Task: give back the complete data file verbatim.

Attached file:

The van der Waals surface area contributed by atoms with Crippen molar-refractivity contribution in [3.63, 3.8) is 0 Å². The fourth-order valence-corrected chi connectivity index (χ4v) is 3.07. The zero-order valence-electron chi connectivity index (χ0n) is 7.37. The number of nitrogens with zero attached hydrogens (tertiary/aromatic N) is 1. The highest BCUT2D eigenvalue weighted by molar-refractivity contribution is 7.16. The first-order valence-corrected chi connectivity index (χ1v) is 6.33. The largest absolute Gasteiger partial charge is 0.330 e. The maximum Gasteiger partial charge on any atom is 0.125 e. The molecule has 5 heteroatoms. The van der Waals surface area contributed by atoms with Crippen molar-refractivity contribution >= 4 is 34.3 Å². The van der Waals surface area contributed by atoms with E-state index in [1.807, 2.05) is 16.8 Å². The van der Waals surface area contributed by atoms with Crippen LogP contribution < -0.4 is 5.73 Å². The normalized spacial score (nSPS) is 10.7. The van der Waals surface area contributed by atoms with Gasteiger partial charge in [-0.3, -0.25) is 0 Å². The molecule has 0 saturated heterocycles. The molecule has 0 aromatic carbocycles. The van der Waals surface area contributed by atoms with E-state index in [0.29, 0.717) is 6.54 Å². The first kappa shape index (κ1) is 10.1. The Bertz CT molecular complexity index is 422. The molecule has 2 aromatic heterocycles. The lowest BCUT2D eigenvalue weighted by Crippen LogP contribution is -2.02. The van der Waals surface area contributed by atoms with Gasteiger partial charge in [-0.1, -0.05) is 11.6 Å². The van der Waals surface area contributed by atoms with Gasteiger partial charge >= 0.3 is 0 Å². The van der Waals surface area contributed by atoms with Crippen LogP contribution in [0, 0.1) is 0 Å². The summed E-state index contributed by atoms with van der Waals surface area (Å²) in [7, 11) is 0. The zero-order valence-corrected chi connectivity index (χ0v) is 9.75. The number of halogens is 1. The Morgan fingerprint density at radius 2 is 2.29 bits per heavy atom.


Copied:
The van der Waals surface area contributed by atoms with Crippen molar-refractivity contribution in [3.63, 3.8) is 0 Å². The fourth-order valence-corrected chi connectivity index (χ4v) is 3.07. The zero-order valence-electron chi connectivity index (χ0n) is 7.37. The number of nitrogens with zero attached hydrogens (tertiary/aromatic N) is 1. The highest BCUT2D eigenvalue weighted by molar-refractivity contribution is 7.16. The first-order valence-corrected chi connectivity index (χ1v) is 6.33. The largest absolute Gasteiger partial charge is 0.330 e. The maximum Gasteiger partial charge on any atom is 0.125 e. The molecule has 5 heteroatoms. The van der Waals surface area contributed by atoms with Crippen molar-refractivity contribution >= 4 is 34.3 Å². The van der Waals surface area contributed by atoms with E-state index in [1.807, 2.05) is 16.8 Å². The van der Waals surface area contributed by atoms with Crippen LogP contribution < -0.4 is 5.73 Å². The normalized spacial score (nSPS) is 10.7. The van der Waals surface area contributed by atoms with Gasteiger partial charge in [-0.3, -0.25) is 0 Å². The molecule has 0 saturated heterocycles. The molecule has 0 aromatic carbocycles. The van der Waals surface area contributed by atoms with E-state index in [0.29, 0.717) is 6.54 Å². The first kappa shape index (κ1) is 10.1. The Bertz CT molecular complexity index is 422. The molecule has 2 aromatic heterocycles. The lowest BCUT2D eigenvalue weighted by Crippen LogP contribution is -2.02. The van der Waals surface area contributed by atoms with Gasteiger partial charge in [-0.1, -0.05) is 11.6 Å². The van der Waals surface area contributed by atoms with Gasteiger partial charge >= 0.3 is 0 Å². The van der Waals surface area contributed by atoms with Crippen LogP contribution in [0, 0.1) is 0 Å². The summed E-state index contributed by atoms with van der Waals surface area (Å²) in [7, 11) is 0. The zero-order valence-corrected chi connectivity index (χ0v) is 9.75. The number of halogens is 1. The Morgan fingerprint density at radius 2 is 2.29 bits per heavy atom.